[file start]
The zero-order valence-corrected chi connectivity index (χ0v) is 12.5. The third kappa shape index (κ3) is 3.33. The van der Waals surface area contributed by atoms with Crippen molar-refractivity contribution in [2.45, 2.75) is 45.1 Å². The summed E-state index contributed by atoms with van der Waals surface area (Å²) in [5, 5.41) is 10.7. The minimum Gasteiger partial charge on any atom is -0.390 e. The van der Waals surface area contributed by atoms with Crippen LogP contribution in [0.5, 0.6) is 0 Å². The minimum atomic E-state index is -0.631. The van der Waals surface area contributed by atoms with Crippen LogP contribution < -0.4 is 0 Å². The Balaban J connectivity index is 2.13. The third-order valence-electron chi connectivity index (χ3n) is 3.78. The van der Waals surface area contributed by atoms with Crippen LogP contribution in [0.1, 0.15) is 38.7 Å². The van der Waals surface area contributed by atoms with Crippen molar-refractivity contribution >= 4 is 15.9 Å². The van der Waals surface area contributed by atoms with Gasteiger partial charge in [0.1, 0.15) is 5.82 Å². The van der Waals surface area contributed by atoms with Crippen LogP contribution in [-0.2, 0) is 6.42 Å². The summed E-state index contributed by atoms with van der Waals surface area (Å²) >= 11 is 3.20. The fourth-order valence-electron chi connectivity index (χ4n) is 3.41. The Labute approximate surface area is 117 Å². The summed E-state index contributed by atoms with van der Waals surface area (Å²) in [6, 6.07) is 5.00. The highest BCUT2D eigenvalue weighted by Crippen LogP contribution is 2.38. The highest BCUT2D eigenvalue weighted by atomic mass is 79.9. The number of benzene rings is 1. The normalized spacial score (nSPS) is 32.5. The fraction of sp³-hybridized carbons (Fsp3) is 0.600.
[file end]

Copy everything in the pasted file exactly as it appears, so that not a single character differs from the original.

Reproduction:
The zero-order valence-corrected chi connectivity index (χ0v) is 12.5. The third kappa shape index (κ3) is 3.33. The van der Waals surface area contributed by atoms with Crippen molar-refractivity contribution in [2.45, 2.75) is 45.1 Å². The summed E-state index contributed by atoms with van der Waals surface area (Å²) in [5, 5.41) is 10.7. The minimum Gasteiger partial charge on any atom is -0.390 e. The van der Waals surface area contributed by atoms with Crippen LogP contribution in [0.5, 0.6) is 0 Å². The minimum atomic E-state index is -0.631. The van der Waals surface area contributed by atoms with Crippen LogP contribution < -0.4 is 0 Å². The Balaban J connectivity index is 2.13. The third-order valence-electron chi connectivity index (χ3n) is 3.78. The van der Waals surface area contributed by atoms with Crippen LogP contribution in [0.1, 0.15) is 38.7 Å². The van der Waals surface area contributed by atoms with Crippen molar-refractivity contribution >= 4 is 15.9 Å². The van der Waals surface area contributed by atoms with Gasteiger partial charge in [0.1, 0.15) is 5.82 Å². The van der Waals surface area contributed by atoms with Crippen LogP contribution in [-0.2, 0) is 6.42 Å². The summed E-state index contributed by atoms with van der Waals surface area (Å²) >= 11 is 3.20. The fourth-order valence-electron chi connectivity index (χ4n) is 3.41. The Labute approximate surface area is 117 Å². The summed E-state index contributed by atoms with van der Waals surface area (Å²) in [6, 6.07) is 5.00. The highest BCUT2D eigenvalue weighted by Crippen LogP contribution is 2.38. The highest BCUT2D eigenvalue weighted by atomic mass is 79.9. The number of benzene rings is 1. The normalized spacial score (nSPS) is 32.5. The fraction of sp³-hybridized carbons (Fsp3) is 0.600.